Tips to teach children healthy eating habits

With close to a quarter of American preschoolers now overweight or obese,  a new study in the journal "Pediatrics" shows teaching the pre-K crowd self-control training did nothing to help curb obesity.

And pediatrician Dr. Stephanie Walsh, Director of Children's Healthcare of Atlanta's Strong4Life Wellness program wonders if intervening at age 4 is too late.

"I think 4-year olds probably aren't that great at self-regulation in general," Dr. Walsh says. "But I think one of the things it tells us is we have to go earlier. Particularly in the area of hunger and weight."

Walsh says research shows newborns instinctively learn to follow their natural hunger and fullness cues.   

But, too often, she says, well-meaning parents, worried babies aren't eating enough, tend to try to  override those natural cues.

"Trying to get them to take one more ounce of that bottle, or one more bite of that sandwich," Walsh says. "We start doing this pretty early on.  And, pretty soon, kids might not understand when they're hungry and when they're full."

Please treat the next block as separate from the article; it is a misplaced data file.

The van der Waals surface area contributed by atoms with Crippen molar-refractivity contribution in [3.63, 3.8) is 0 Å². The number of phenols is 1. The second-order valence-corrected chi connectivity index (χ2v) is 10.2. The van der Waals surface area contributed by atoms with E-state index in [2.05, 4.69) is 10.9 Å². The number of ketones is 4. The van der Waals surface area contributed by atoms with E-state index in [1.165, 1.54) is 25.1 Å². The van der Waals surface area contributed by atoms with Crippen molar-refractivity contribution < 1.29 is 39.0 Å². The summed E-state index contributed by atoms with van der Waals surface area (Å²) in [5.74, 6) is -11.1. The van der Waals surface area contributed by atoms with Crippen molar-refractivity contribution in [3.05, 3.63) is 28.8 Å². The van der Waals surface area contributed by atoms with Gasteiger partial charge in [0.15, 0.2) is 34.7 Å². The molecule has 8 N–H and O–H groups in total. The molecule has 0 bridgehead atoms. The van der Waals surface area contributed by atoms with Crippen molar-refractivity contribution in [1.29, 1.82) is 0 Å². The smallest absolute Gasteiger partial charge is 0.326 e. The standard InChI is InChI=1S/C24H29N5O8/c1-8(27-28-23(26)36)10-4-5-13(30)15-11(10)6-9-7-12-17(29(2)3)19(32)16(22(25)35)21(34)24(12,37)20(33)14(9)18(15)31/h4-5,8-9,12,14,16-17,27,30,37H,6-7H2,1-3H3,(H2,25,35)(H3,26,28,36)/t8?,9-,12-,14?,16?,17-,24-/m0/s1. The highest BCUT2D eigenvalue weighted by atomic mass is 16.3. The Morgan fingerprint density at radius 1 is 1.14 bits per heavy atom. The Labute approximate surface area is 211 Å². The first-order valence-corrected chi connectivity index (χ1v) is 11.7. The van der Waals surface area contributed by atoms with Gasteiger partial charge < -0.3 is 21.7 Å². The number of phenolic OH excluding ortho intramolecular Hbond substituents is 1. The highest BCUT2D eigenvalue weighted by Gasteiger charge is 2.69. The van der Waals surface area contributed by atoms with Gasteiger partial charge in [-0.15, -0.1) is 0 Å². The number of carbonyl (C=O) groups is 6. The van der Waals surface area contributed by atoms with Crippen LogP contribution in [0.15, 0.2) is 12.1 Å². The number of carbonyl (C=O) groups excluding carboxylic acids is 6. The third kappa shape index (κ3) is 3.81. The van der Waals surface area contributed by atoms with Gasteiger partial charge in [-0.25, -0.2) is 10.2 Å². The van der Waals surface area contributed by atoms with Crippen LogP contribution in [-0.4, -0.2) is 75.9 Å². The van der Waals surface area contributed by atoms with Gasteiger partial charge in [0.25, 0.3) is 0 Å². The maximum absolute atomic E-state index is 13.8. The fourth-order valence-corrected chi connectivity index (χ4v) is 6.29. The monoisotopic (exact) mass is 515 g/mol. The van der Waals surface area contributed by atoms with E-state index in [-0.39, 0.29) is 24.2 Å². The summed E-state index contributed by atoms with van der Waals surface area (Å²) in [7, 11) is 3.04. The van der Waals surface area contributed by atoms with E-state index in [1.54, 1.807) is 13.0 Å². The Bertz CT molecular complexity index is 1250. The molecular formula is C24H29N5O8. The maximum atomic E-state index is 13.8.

To help parents, has revamped its website, allowing parent to click on their child's age, and find specific feeding advice, from newborns on up.

Walsh says the takeaway for parents is pretty simple.

"I think what's really important is for you to start trusting yourself and trusting your kids," Walsh says. "So, when you're kids are hungry, feed them, and when they're full, they can stop."

"I actually tell families, I think we feed out kids in the healthiest manner when we put the food  on the high chair tray and leave them. We have no idea how much they eat. They're covered in it, it's on the floor. It's all a big mess."

In other words, you provide the healthy food, then let kids control what happens next.

"And that's really what it is: how do we get kids to remember, 'Now I'm hungry,' and 'Now, I'm full," eating just to sustain themselves and not for other reasons," Dr. Wash says.

For feeding tips for children of all ages, visit

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